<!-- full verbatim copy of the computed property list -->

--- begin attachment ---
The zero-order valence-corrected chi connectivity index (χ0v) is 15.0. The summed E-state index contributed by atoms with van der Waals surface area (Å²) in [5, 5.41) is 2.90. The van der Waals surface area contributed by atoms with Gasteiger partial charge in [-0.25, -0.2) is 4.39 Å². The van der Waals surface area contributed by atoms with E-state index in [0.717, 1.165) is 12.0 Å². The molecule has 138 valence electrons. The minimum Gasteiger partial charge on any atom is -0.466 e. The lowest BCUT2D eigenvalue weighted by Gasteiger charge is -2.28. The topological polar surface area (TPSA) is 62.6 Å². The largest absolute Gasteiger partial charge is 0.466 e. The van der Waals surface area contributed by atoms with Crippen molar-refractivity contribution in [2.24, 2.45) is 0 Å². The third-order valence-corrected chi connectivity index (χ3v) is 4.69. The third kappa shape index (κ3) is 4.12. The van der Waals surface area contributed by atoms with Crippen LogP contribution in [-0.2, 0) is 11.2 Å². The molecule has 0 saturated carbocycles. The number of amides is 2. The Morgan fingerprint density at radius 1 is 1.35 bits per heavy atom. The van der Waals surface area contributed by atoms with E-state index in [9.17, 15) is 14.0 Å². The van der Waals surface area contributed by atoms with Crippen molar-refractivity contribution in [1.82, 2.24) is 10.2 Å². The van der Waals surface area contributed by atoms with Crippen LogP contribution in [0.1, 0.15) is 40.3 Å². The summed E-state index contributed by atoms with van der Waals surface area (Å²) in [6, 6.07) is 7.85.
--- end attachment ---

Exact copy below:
The zero-order valence-corrected chi connectivity index (χ0v) is 15.0. The summed E-state index contributed by atoms with van der Waals surface area (Å²) in [5, 5.41) is 2.90. The van der Waals surface area contributed by atoms with Gasteiger partial charge in [-0.25, -0.2) is 4.39 Å². The van der Waals surface area contributed by atoms with E-state index in [0.717, 1.165) is 12.0 Å². The molecule has 138 valence electrons. The minimum Gasteiger partial charge on any atom is -0.466 e. The lowest BCUT2D eigenvalue weighted by Gasteiger charge is -2.28. The topological polar surface area (TPSA) is 62.6 Å². The largest absolute Gasteiger partial charge is 0.466 e. The van der Waals surface area contributed by atoms with Crippen molar-refractivity contribution in [2.24, 2.45) is 0 Å². The third-order valence-corrected chi connectivity index (χ3v) is 4.69. The third kappa shape index (κ3) is 4.12. The van der Waals surface area contributed by atoms with Crippen LogP contribution in [-0.2, 0) is 11.2 Å². The molecule has 0 saturated carbocycles. The number of amides is 2. The Morgan fingerprint density at radius 1 is 1.35 bits per heavy atom. The van der Waals surface area contributed by atoms with E-state index in [9.17, 15) is 14.0 Å². The van der Waals surface area contributed by atoms with Crippen molar-refractivity contribution in [1.82, 2.24) is 10.2 Å². The van der Waals surface area contributed by atoms with Crippen LogP contribution in [0.1, 0.15) is 40.3 Å². The summed E-state index contributed by atoms with van der Waals surface area (Å²) in [6, 6.07) is 7.85.